I tripped into the practice clinic room at 12:05 p.m., cradling my cold coffee and explaining to my preceptor that, despite being a first-year medical student, I did not own a stethoscope yet. I had revealed this already to my roommate, Michelle. When I told her, she was confused; she already had hers for a while now because her aunt had gifted her one the previous Christmas. Michelle had never considered doing anything else. I know this because I once asked her what she would be if she wasn’t training to become a physician, and she replied, “I’ve really never considered doing anything else.” In contrast, I, a true commitment-phobe, felt that a stethoscope would be the last nail in the coffin of me definitely being in medical school and not being anywhere else. This made my skin crawl any time I opened up the Amazon web page to order one.
Back to that morning, my preceptor kindly lent me his stethoscope. In practice clinics, the female students rarely have to be practice patients. (The color drained from the faces of our class’s Midwestern-polite male students when preceptors explained how to ask females to move their breasts out of the way in order to adequately palpate for the liver.) I always got to practice instead of being practiced on. As a result, I have turned a classmate’s arm purple with a blood pressure cuff once; another time, I had almost blinded a different classmate with a penlight. A stethoscope seemed relatively harmless, so I got to work.
Hands fumbling, I placed the bell to my classmate’s chest and heard … nothing. From my cursory clinical assessment, my patient seemed very alive, so I adjusted to the diaphragm side, counted my way down to the second rib space and hoped for the best. Out of nowhere, the reverberations from the classic lub-dub struck my tympanic membrane. I giggled like a love struck teenager; I could not stop beaming as I finished the rest of the physical exam.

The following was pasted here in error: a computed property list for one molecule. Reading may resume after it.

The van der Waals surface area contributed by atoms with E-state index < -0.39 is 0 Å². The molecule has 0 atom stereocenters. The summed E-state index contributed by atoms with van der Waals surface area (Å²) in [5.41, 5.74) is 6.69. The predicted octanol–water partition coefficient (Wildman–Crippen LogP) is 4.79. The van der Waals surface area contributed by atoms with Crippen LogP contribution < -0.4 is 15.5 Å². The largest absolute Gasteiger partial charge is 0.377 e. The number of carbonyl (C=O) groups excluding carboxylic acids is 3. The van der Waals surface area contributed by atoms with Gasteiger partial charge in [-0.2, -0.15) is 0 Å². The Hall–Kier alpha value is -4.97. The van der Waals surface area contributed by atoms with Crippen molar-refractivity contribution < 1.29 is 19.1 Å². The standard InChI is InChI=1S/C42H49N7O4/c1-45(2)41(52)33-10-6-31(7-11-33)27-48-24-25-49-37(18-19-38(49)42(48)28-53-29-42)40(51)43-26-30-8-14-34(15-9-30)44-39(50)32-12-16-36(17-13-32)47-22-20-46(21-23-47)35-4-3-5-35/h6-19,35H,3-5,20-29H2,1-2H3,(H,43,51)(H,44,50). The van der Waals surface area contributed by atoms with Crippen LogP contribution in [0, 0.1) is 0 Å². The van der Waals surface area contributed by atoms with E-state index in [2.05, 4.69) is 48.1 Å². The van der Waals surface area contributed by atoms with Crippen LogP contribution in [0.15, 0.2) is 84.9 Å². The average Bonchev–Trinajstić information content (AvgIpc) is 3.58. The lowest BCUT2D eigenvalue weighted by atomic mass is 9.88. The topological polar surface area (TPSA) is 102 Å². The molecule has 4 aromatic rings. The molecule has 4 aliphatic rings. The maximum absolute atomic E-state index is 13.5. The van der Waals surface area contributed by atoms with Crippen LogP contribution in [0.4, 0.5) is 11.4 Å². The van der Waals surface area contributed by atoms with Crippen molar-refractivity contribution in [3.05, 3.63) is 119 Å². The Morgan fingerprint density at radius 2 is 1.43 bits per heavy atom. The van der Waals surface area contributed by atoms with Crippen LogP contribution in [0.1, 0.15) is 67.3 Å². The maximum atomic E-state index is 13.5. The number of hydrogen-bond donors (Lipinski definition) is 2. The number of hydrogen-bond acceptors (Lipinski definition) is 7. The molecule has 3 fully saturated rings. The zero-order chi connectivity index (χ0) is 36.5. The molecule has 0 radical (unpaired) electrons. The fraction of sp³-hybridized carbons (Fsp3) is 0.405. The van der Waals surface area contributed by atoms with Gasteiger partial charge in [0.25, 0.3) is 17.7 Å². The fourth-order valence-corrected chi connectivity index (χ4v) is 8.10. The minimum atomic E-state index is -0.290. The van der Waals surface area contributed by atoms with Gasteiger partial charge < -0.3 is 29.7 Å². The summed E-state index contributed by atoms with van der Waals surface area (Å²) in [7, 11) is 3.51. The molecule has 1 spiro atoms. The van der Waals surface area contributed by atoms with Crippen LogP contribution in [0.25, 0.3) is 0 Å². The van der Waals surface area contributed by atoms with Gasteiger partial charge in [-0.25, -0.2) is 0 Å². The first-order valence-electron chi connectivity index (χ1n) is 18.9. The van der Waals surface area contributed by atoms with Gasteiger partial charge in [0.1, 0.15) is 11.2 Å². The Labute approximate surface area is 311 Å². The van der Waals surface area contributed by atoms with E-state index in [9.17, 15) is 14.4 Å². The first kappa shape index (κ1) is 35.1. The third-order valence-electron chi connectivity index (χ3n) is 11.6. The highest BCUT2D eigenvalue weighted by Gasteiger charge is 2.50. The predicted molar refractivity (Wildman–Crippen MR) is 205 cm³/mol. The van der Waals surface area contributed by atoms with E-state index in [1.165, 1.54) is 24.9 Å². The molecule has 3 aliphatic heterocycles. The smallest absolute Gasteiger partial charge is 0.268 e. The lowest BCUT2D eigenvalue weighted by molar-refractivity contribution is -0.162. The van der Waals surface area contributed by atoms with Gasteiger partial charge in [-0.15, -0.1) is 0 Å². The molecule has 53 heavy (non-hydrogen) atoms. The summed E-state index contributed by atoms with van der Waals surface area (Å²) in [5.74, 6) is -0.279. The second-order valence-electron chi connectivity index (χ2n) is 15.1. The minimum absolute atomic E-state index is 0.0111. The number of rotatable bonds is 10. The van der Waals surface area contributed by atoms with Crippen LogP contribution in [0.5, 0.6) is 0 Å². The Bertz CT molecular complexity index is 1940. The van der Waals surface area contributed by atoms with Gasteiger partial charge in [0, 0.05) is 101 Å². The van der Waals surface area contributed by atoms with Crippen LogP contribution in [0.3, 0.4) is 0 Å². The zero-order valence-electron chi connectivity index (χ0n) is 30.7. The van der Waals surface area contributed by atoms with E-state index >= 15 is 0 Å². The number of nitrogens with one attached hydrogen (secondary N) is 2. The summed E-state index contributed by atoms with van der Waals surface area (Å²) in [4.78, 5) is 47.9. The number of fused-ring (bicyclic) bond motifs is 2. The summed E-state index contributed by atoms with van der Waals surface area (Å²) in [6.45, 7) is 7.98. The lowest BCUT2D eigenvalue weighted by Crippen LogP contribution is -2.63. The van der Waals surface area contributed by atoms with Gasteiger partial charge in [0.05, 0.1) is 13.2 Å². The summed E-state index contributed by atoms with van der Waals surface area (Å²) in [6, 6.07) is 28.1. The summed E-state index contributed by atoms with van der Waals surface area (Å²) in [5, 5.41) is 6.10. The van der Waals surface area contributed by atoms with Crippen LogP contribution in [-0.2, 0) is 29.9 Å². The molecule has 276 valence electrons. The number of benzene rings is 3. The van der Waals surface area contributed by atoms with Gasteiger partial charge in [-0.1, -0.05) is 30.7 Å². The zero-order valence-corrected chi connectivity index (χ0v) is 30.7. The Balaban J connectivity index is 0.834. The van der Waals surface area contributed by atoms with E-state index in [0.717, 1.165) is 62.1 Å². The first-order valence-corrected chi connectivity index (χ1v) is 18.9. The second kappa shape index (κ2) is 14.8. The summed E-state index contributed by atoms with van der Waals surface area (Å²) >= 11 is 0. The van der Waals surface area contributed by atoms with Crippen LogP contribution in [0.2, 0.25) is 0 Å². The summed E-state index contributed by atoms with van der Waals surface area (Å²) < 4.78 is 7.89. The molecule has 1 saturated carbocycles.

Hearing a heartbeat through the stethoscope was like seeing the Grand Canyon with my own eyes. People who have not been to the Grand Canyon know that it is large, and they’ve heard that it is magnificent. They may think that seeing such an astounding sight on a postcard is enough to give them an understanding of the experience. It’s not. Of course, it’s not. It is the Grand Canyon.
I felt this same overwhelming sense when I first heard the sound of a beating heart: listening to a heartbeat was a striking contrast between familiarity and awe. It was a sudden awareness of the massive task that the body takes on to keep us above ground while we trip through doorways. The lub-dub was astoundingly beautiful: reliable and anonymous.
This essay is not only about the first time I auscultated a heartbeat, a task an actual child could accomplish, but it’s also about me finally committing to being in medical school and nowhere else. After this experience, I finally bought a stethoscope, and Michelle forced me to wear it around my apartment so I would get used to it. It’s about remembering what it was like to discover something on my own. It’s about realizing that hearts and their owners are Grand Canyons: surreal, ordinary and hopefully not as large, but arguably as magnificent.